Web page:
Long way from Rich Square

Quiana Harris, a proud native of Rich Square, North Carolina; a rural town in eastern North Carolina with a population of under 900 citizens, just knew she was headed to a four-year college or university in the Atlanta area once she graduated from a high school with a large low-income enrollment. In 2012, she graduated in the top five of her class. She had a 3.8 GPA and a 1620 SAT score.

Filled with excitement and anticipation, Harris, her family and supporters packed up the family car and drove to Atlanta to tour colleges and universities in the area, confident she would be attending one of the school’s of her choice. Then the reality set in. She received notice from her “dream school” that she was not awarded enough scholarship money to attend that institution. Other similar letters soon followed.

“I was confused and my confidence was slightly shattered,” she recalled. “Why am I not good enough,” she asked herself. Because of her family’s financial situation, a single mom struggling to raise two children (she and her little sister), she knew her mother could not afford to finance out-of-state tuition. Her hopes grew dimmer as her graduation day approached. Acceptance letters rolled in, but with minimum to no scholarship awards. “I began to feel defeated,” she said.

Then one day she heard from Winston-Salem State University. Not only had she been accepted but had been selected as a Provost Scholar, which paid for more than half her tuition before she even set foot on campus. Harris recalled that when she and her mother arrived on campus for freshman orientation (know as RAMDITION), they were informed that after other various scholarships and grants were applied all she would need to pay for her remaining balance was $80.00. Neither she nor her mother could believe it.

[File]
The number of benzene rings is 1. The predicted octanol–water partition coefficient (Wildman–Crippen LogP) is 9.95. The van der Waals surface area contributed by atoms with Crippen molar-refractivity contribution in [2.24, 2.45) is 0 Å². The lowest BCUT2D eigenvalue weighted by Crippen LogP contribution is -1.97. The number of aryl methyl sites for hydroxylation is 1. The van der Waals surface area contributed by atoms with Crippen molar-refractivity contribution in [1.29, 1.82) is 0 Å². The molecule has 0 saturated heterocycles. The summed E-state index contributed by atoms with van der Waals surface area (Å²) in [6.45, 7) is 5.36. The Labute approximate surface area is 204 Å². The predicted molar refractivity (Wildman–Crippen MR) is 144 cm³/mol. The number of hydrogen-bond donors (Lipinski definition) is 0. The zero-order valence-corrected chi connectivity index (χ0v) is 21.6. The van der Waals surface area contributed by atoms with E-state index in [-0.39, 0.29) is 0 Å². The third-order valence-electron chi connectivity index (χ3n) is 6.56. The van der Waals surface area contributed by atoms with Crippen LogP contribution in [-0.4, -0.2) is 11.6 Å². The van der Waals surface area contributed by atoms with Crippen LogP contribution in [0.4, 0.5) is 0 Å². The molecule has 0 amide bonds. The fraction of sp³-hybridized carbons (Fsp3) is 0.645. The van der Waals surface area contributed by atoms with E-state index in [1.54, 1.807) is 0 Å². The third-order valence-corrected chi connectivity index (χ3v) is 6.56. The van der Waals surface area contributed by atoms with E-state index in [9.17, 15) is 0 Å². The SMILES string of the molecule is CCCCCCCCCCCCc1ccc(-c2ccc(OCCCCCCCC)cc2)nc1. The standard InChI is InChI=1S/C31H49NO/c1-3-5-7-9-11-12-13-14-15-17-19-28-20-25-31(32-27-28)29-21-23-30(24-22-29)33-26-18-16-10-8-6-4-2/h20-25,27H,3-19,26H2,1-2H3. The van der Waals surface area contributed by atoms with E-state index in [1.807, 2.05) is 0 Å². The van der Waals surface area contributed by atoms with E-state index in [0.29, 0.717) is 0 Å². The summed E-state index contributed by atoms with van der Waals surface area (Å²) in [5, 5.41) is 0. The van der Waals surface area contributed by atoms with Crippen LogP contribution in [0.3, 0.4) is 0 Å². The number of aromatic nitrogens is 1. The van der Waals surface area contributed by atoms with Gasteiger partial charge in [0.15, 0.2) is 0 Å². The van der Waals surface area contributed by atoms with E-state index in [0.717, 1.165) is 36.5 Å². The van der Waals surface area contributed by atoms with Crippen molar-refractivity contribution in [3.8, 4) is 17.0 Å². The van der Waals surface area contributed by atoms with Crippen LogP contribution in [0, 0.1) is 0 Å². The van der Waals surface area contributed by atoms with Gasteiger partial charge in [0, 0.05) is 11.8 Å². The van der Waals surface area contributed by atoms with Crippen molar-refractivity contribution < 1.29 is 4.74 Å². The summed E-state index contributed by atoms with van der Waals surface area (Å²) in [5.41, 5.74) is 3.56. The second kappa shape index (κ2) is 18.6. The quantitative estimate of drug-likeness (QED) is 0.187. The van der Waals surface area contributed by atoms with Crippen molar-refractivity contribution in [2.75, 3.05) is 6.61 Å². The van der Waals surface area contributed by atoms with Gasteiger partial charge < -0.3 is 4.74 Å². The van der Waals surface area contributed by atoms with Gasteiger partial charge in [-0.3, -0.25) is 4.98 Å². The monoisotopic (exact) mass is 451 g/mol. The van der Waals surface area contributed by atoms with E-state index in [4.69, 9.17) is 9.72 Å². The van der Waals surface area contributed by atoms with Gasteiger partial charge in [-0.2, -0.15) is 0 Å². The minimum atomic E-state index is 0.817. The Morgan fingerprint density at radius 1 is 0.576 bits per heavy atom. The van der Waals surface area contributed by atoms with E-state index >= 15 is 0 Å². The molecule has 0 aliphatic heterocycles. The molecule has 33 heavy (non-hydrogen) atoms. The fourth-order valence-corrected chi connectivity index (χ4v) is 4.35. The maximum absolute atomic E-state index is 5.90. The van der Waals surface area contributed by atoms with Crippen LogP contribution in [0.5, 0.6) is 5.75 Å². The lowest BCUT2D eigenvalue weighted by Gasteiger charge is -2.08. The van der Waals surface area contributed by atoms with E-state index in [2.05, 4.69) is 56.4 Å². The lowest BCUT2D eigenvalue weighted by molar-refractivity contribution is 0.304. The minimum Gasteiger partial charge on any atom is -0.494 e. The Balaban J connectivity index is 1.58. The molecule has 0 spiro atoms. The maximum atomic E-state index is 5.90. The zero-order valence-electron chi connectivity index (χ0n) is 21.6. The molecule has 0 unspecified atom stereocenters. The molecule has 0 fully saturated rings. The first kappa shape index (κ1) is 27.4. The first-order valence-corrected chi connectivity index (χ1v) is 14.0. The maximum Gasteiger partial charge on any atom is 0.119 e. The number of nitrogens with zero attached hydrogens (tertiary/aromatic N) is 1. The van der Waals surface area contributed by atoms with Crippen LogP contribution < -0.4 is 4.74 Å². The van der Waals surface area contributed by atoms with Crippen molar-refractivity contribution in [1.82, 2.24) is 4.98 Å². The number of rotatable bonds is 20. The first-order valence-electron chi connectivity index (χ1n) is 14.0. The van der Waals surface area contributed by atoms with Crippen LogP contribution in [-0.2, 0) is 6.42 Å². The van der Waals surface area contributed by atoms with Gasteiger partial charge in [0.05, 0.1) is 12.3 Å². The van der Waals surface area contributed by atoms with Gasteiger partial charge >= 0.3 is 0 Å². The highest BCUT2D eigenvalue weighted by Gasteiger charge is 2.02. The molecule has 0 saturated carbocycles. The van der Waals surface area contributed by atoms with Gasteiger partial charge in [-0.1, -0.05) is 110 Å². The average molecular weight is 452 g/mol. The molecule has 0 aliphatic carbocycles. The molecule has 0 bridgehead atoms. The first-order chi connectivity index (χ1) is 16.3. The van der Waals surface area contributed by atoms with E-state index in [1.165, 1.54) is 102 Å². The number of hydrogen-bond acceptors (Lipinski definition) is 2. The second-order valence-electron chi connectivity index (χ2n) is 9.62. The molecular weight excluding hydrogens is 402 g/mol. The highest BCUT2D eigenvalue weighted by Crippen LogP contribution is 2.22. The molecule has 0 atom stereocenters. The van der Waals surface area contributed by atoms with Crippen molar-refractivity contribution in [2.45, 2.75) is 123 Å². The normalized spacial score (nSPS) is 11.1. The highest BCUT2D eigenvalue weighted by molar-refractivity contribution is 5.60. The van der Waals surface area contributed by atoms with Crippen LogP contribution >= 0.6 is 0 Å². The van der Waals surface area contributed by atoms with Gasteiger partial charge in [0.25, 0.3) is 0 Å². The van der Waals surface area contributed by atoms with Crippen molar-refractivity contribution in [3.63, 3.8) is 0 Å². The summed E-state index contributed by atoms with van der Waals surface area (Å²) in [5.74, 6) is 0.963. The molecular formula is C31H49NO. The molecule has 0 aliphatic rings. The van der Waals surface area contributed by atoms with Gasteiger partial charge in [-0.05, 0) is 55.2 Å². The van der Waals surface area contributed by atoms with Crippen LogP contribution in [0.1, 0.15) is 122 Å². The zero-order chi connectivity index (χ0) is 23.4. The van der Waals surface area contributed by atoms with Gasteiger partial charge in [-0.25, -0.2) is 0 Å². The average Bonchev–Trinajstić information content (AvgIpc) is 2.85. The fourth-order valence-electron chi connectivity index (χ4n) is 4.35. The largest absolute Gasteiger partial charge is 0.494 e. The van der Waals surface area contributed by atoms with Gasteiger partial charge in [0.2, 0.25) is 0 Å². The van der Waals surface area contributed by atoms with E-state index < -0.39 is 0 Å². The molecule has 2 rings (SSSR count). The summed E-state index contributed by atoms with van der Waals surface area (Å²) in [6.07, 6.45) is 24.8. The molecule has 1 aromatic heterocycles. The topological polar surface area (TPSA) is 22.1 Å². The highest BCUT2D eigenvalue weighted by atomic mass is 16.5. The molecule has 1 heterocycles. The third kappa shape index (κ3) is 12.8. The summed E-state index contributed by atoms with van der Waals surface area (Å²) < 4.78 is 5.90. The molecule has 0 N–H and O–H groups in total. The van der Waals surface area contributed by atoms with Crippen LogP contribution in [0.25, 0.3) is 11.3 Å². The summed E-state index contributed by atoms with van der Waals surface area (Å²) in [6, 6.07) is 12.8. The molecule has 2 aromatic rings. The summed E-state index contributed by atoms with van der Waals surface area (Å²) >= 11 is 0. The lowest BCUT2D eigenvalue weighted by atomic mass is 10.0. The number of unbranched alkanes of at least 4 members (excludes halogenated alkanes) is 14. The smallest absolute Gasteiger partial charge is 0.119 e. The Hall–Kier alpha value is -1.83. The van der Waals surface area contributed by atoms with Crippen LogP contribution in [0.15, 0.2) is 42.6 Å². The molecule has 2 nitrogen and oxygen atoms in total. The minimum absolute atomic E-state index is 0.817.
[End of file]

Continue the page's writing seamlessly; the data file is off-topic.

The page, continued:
Harris took full advantage of the opportunity she received at WSSU. She discovered her passion for the legal world and has participated in various internships rooted in improving communities that resembled her own.

She has much to consider prior to her graduation from WSSU in May. The main consideration for her is which law school she will attend. There are many. They include: North Carolina Central University School of Law; the University of the District of Columbia David A. Clark Law School; Howard University School of Law; Campbell University School of Law; the University of North Carolina School of Law; and the George Washington School of Law, all with scholarships offers ranging from partial to full tuition.

The future looks extremely bright for Quiana Harris because she was given an opportunity to shine.

Hear an excerpt from a recent speech she gave about her extraordinary journey.

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